"To keep a clean flag of flame flying on the mountain was the immediate end and no one looked further" (57).

An onomatopoeia is a word, which mimics the natural sound of a thing and imitates the thing it describes. Golding utilizes several onomatopoeias throughout the first two chapters of Lord of the Flies:

  • "Sche-aa-ow!" (Golding, 13).
  • "Whizzoh!" (Golding, 14).
  • "Whee-aa-oo!" (Golding, 37).

Personification is a literary device in which an inanimate object, idea, or animal is given human attributes and characteristics:

"He turned over, holding his nose, and a golden light danced and shattered just over his face" (Golding, 15).

"With that word the heat seemed to increase till it became a threatening weight and the lagoon attacked them with a blinding effulgence" (Golding, 17).

"He trotted through the sand, enduring the sun’s enmity, crossed the platform and found his scattered clothes" (Golding, 17).

Symbolism is the use of symbols to signify an alternate, deeper meaning in an object throughout literature. One of Golding's most significant symbols throughout the novel is the conch. In Chapter 1, Ralph and Piggy find a conch in the lagoon and use it to call the other boys together. During their assemblies, the conch is passed between each boy wishing to speak. The conch symbolizes civilization, order, and structure throughout the novel.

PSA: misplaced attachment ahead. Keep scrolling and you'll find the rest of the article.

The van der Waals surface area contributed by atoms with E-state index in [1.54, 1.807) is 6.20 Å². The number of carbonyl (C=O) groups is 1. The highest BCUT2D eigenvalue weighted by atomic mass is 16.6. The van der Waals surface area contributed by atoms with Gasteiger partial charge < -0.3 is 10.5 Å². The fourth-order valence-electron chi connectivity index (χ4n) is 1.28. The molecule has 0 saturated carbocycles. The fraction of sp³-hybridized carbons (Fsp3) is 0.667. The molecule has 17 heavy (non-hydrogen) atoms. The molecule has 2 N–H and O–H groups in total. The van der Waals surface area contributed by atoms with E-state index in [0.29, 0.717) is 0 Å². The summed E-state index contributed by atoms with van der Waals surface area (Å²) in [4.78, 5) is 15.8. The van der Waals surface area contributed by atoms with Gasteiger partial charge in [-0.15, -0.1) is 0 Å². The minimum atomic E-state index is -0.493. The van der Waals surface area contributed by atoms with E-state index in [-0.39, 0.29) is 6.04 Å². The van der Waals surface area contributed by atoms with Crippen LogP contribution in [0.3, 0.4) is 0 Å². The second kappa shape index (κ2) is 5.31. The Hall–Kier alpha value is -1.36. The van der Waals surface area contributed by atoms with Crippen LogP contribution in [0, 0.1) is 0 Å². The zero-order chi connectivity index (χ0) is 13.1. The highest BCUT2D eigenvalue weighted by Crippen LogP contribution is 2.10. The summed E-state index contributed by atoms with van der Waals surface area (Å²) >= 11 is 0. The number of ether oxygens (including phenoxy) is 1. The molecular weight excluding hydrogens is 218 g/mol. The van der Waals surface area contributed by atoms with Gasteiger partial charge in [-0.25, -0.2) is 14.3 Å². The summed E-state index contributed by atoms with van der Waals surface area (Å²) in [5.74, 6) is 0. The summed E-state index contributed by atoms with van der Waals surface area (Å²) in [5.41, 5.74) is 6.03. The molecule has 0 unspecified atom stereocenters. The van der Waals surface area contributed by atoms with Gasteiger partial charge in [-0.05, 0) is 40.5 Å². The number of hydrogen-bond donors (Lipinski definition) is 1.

check Approved by eNotes Editorial
mwestwood eNotes educator | Certified Educator

calendarEducator since 2006

write16,149 answers

starTop subjects are Literature, History, and Social Sciences

Written as a figurative work itself, the allegory Lord of the Flies contains many examples of evocative literary language in the first two chapters.

Metaphor - an unstated comparison between two unlike things or people.

  • In the opening paragraph of the novel, the path of the crashed airplane is called a "long scar smashed into the jungle," and it has made "a bath of heat."
  • A bird is called "a vision of red and yellow" that flies upward.
  • The leaves of the palm trees along the shore are "green feathers," and they make "a green roof."
  • As Ralph realizes that he is on a beautiful Eden-like island, he emits "bass strings of delight." Here, he thinks is "coral island"--a comparison to Ballantyne's novel.
  • The beach stops at one point where "a great plaform of pink granite" rises.

Simile - a stated comparison between unlike things or people.

  • The bird that is startled by Ralph and Piggy screams with a "witch-like cry."
  • Ralph pulls off his shirt and stands amid the "skull-like coconuts."
  • The lagoon that the boys discover is "as still as a mountain lake."
  • The boys from the choir arrive and are "panting like dogs."
  • As Ralph lolls in the water, "Sleep enveloped him like the swathing mirages...."
  • One boy describes a fearful "beastie," a "snake-like thing."

Personification - The attribution of human qualities to that which is non-human

  • In the above description of Ralph lolling in the water, the mirages "were wrestling with the brillance of the lagoon."
  • Broken pieces of the plane are described as having been "dragged out to sea."
  • The huge ledge of pink granite "thrust up uncompromisingly through forest..."
  • As Ralph dives and swims, "a golden light danced..."

Imagery - Language that appeals to the senses.

  • Much color imagery is used as Ralph's body is "golden," "the white surf" hits a "coral reef," the sea is a "dark blue," "shadowy green and purple." The granite rocks are "pink" and the conch is significantly a "fading pink." One little boy has a "mulberry-colored birthmark.

 

check Approved by eNotes Editorial

Unlock This Answer Now